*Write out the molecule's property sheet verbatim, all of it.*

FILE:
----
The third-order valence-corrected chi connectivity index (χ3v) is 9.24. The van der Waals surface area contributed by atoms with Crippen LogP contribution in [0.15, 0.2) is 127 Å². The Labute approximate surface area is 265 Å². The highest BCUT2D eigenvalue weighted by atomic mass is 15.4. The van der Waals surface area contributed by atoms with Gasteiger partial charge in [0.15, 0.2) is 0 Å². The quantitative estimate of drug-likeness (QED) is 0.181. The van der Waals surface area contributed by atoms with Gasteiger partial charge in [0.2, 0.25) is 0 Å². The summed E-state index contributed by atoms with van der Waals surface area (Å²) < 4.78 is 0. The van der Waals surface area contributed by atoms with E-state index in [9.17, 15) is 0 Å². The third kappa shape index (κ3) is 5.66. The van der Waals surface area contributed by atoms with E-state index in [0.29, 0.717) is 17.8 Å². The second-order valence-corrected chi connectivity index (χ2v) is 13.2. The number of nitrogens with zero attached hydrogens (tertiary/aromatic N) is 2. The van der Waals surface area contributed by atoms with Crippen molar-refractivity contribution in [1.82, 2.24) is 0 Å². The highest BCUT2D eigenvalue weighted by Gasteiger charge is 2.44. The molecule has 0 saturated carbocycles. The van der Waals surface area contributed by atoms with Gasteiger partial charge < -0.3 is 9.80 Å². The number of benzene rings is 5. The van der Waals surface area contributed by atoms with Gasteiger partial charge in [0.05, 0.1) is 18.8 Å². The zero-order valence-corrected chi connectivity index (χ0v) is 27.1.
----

The third-order valence-corrected chi connectivity index (χ3v) is 9.24. The van der Waals surface area contributed by atoms with Crippen LogP contribution in [0.15, 0.2) is 127 Å². The Labute approximate surface area is 265 Å². The highest BCUT2D eigenvalue weighted by atomic mass is 15.4. The van der Waals surface area contributed by atoms with Gasteiger partial charge in [0.15, 0.2) is 0 Å². The quantitative estimate of drug-likeness (QED) is 0.181. The van der Waals surface area contributed by atoms with Gasteiger partial charge in [0.2, 0.25) is 0 Å². The summed E-state index contributed by atoms with van der Waals surface area (Å²) < 4.78 is 0. The van der Waals surface area contributed by atoms with E-state index in [9.17, 15) is 0 Å². The third kappa shape index (κ3) is 5.66. The van der Waals surface area contributed by atoms with E-state index in [0.29, 0.717) is 17.8 Å². The second-order valence-corrected chi connectivity index (χ2v) is 13.2. The number of nitrogens with zero attached hydrogens (tertiary/aromatic N) is 2. The van der Waals surface area contributed by atoms with Crippen molar-refractivity contribution in [1.82, 2.24) is 0 Å². The highest BCUT2D eigenvalue weighted by Gasteiger charge is 2.44. The molecule has 0 saturated carbocycles. The van der Waals surface area contributed by atoms with Gasteiger partial charge < -0.3 is 9.80 Å². The number of benzene rings is 5. The van der Waals surface area contributed by atoms with Gasteiger partial charge in [0.05, 0.1) is 18.8 Å². The zero-order valence-corrected chi connectivity index (χ0v) is 27.1.